Anderson lives with his father and his mother. His duties at home include running errands and cleaning. There are 4 children in the family. His father is sometimes employed and his mother maintains the home.
As part of Compassion's ministry, Anderson participates in church activities. He is also in primary school where his performance is average. Playing with cars, art and playing ball games are his favorite activities.
Because of your sponsorship, Anderson will have new opportunities to learn and grow physically, mentally, and spiritually. Thank you for your concern and prayers.
Anderson lives on the plains of Chapuma Village, home to approximately 4,000 residents. Typical houses are constructed of cement floors, mud walls and corrugated iron roofs. The primary ethnic group is Aymara.
The regional diet consists of maize, bananas, chicken, bread, beef, plantains, rice and potatoes. Common health problems in this area include intestinal diseases, respiratory illnesses, malnutrition and diarrhea. Most adults in Chapuma Village work as seamstresses or bricklayers and earn the equivalent of $120 per month. This community needs employment opportunities and parks.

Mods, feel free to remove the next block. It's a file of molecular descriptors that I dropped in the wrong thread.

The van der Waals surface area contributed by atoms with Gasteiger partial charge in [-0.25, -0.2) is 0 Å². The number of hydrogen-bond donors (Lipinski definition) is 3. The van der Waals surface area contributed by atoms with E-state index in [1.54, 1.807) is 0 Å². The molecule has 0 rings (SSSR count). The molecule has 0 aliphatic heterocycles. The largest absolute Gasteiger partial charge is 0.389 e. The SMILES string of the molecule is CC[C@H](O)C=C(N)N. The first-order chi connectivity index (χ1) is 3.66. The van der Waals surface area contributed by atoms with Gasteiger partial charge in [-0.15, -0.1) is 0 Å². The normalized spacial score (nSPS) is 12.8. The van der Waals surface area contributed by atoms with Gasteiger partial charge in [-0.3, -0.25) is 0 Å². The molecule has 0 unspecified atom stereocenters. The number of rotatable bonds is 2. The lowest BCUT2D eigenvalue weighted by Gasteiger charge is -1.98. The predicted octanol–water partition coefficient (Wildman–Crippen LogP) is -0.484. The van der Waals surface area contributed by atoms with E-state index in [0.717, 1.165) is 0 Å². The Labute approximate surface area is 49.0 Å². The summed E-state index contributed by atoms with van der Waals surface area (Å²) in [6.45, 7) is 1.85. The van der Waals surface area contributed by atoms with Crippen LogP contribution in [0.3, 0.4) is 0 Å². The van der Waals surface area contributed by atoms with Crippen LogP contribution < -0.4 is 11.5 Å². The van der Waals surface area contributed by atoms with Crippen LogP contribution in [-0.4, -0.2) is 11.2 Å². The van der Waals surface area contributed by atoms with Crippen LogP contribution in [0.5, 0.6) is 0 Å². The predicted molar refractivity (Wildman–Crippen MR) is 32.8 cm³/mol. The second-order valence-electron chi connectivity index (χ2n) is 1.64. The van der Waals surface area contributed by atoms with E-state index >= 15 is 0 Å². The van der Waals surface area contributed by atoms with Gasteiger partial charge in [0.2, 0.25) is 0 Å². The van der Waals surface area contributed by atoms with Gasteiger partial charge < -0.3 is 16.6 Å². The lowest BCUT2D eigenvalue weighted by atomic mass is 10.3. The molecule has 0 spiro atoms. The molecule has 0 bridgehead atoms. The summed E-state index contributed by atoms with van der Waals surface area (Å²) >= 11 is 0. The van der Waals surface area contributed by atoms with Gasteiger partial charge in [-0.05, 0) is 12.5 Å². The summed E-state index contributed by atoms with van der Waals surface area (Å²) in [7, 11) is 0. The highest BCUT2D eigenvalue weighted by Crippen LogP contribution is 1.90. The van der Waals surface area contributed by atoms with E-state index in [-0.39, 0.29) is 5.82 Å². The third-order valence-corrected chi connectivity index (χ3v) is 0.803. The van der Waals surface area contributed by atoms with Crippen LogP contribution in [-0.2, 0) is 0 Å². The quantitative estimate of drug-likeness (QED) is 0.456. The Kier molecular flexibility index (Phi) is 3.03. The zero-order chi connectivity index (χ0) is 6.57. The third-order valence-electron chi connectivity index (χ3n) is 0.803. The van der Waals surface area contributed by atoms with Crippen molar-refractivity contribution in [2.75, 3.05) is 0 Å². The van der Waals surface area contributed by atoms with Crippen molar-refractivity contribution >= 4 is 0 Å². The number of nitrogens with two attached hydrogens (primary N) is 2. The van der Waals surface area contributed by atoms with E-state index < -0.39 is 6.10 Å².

Your sponsorship allows the staff of Shekinah Student Center to provide Anderson with Bible teaching, recreational activities, field trips and academic support. The center staff will also provide special celebrations for the parents or guardians of Anderson.
Bolivia is comprised of four geographic regions: the central plateau in the Andes Mountains, the Lake Titicaca region, the central region's semitropical rain forests and the hot, humid lowlands of the east. Landlocked, Bolivia borders Chile, Peru, Argentina, Paraguay and Brazil.
Bolivia has the largest natural gas reserve in South America. Still, it remains the least developed country on the continent. Half the population is made up of indigenous groups who speak Aymara and Quechua and are who are mired in poverty. Compassion works mainly among the indigenous highlanders who make beautiful hand-woven textiles from the wool of alpacas and llamas, animals that also provide milk, meat and transport. Corn and potatoes are staples of the indigenous diet. Virtually all Bolivians are Catholic.
Once known as the cradle of the Inca Empire, Bolivia came under Spanish rule in 1535. Bolivia won independence in 1825. Until the end of the nineteenth century, there were many coups and short-lived constitutions. The period from 1952 to 1964 was marked by significant economic and social reforms and a new constitution was adopted in 1967; however, civil unrest continues to dominate Bolivia's politics. Bolivia is a divided country. Its indigenous people are locked in a battle with its industry and political leaders to gain more economic independence.
Map of Bolivia
Child's Location: Northeast of La Paz